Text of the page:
This speech was immediately published through the kingdom; nor did any thing terrify the people so much as those encomiums on his majesty's mercy; because it was observed, that, the more these praises were enlarged and insisted on, the more inhuman was the punishment, and the sufferer more innocent. Yet as to myself, I must confess, having never been designed for a courtier, either by my birth or education, I was so ill a judge of things, that I could not discover the lenity and favour of this sentence, but conceived it (perhaps erroneously) rather to be rigorous than gentle. I sometimes thought of standing my trial; for, although I could not deny the facts alledged in the several articles, yet I hoped they would admit of some extenuation. But hav. ing in my life perused many state-trials, which I ever observed to terminate as the judges thought fit to direct, I durst not rely on so dangerous a decision, in so critical a juncture, and against such powerful enemies. Once I was strongly bent upon resistance, for, while I had liberty, the whole strength of that empire could hardly subdue me, and I might easily with stones pelt the metropolis to pieces; but I soon rejected that project with horror, by remembering the oath I had made to the emperor, the favours I had received from him, and the high title of nardac he conferred upon me. Neither had I so soon learned the gratitude of courtiers, to persuade myself, that his majesty's present severities acquitted me of all past obligations.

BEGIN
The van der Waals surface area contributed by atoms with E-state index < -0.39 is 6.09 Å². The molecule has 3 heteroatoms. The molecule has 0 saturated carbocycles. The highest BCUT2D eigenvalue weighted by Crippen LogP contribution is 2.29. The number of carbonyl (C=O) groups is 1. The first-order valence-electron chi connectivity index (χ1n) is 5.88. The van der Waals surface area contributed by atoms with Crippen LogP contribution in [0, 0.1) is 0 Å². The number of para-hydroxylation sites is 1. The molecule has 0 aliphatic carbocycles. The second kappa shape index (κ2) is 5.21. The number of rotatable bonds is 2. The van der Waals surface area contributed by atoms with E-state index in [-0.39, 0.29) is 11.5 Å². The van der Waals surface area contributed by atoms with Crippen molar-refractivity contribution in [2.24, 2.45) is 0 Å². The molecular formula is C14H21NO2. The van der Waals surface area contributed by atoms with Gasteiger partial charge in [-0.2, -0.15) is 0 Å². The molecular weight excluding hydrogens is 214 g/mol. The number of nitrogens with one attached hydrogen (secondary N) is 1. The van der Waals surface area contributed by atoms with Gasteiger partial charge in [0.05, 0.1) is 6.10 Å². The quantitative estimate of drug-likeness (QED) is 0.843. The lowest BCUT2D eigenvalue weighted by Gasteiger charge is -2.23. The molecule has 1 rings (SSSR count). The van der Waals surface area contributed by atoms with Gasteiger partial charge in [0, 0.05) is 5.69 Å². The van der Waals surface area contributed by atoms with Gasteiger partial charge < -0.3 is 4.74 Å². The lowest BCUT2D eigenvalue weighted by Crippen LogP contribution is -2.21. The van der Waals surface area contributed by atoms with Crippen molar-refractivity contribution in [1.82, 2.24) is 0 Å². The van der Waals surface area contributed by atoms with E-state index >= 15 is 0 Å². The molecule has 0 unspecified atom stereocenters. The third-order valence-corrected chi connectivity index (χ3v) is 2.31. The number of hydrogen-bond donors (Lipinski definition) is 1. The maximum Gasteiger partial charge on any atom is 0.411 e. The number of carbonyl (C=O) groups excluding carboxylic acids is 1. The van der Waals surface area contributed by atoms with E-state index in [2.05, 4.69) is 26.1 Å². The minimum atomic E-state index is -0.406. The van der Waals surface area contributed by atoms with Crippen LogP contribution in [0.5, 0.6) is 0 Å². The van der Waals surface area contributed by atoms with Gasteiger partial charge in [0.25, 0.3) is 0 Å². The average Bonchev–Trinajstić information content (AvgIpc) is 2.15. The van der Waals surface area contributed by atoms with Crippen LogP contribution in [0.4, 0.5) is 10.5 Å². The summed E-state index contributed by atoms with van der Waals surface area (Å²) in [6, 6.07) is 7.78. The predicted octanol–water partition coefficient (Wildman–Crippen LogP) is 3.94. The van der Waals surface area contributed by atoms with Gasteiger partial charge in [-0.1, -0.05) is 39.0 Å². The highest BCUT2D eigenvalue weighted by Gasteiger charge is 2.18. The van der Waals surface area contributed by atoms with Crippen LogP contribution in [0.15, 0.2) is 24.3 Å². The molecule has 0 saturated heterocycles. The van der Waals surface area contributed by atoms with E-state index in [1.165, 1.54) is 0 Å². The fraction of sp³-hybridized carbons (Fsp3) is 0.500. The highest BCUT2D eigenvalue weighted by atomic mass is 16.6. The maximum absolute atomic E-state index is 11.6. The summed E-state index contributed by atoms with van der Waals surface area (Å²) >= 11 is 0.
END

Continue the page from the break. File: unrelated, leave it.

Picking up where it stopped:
At last I fixed upon a resolution, for which it is probable I may incur some censure, and not unjustly; forl confess I owe the preserving mine eyes, and consequently my liberty, to my own great rashness, and want of experience; because, if I had then known the nature of princes and ministers, which I have since observed in many other courts, and their methods of treating criminals less obnoxious than myself, I mould with great alacrity and readiness bayc submitted to so easy a punishment. But hurried on by the precipitancy os youth, and having his imperial majesty's licence to pay my at

tendance upon the emperor of Blefuscu, I took this opportunity, before the three days were elapsed, to send a letter to my friend the secretary, signifying my resolution of setting out that morning for Blefuscu, pursuant to the leave 1 had got; and, without waiting for anyinswer, I went to that side of the islancPwhere our fleet lay. I seized" a large man of war, tied a cable to the prow, and, listing up the anchors, I stript myself, put my cloaths (together with my coverlet, which I carried under my arm) into the vessel, and drawing it after me, between wading and swimming arrived at the royal port of Blefuscu, where the people had long expected me; they lent me two guides to'direct me to the capital city, which i3 of the fame name. I held them in my hands, till I came within two hundred yards of the gate, and desired them to signify my arrival to one of the secretaries, and let him know, I there waited his majesty's command. . I had an answer in about an hour, that his majesty, attended by the royal family and great officers of the court, was coming out to receive me. I advanced a hundred yards. The emperor and his train alighted from their horses, the empress and ladies from their coaches, and I did not perceive they were in any fright or concern. I lay on the ground to kiss his majesty's and the empress's hand. I told his majesty that I was come according to my promise, and with the licence os the emperor my master, to have the honour of seeing so mighty a monarch, and to offer him any service in my power consistent with my duty to my own prince; not mentioning a word of my disgrace, because I had hitherto no regular information of it, and might suppose myself wholly ignorant of any such design; neither could I reasonably conceive that the emperor would discover the secret, while I was out of his power; wherein however it soon appeared I was deceived.

J (hall not trouble the reader with the particular account of my reception at this court, which was suitable to tne generosity of so great a prince; nor of the difficulties I was in for want of a

house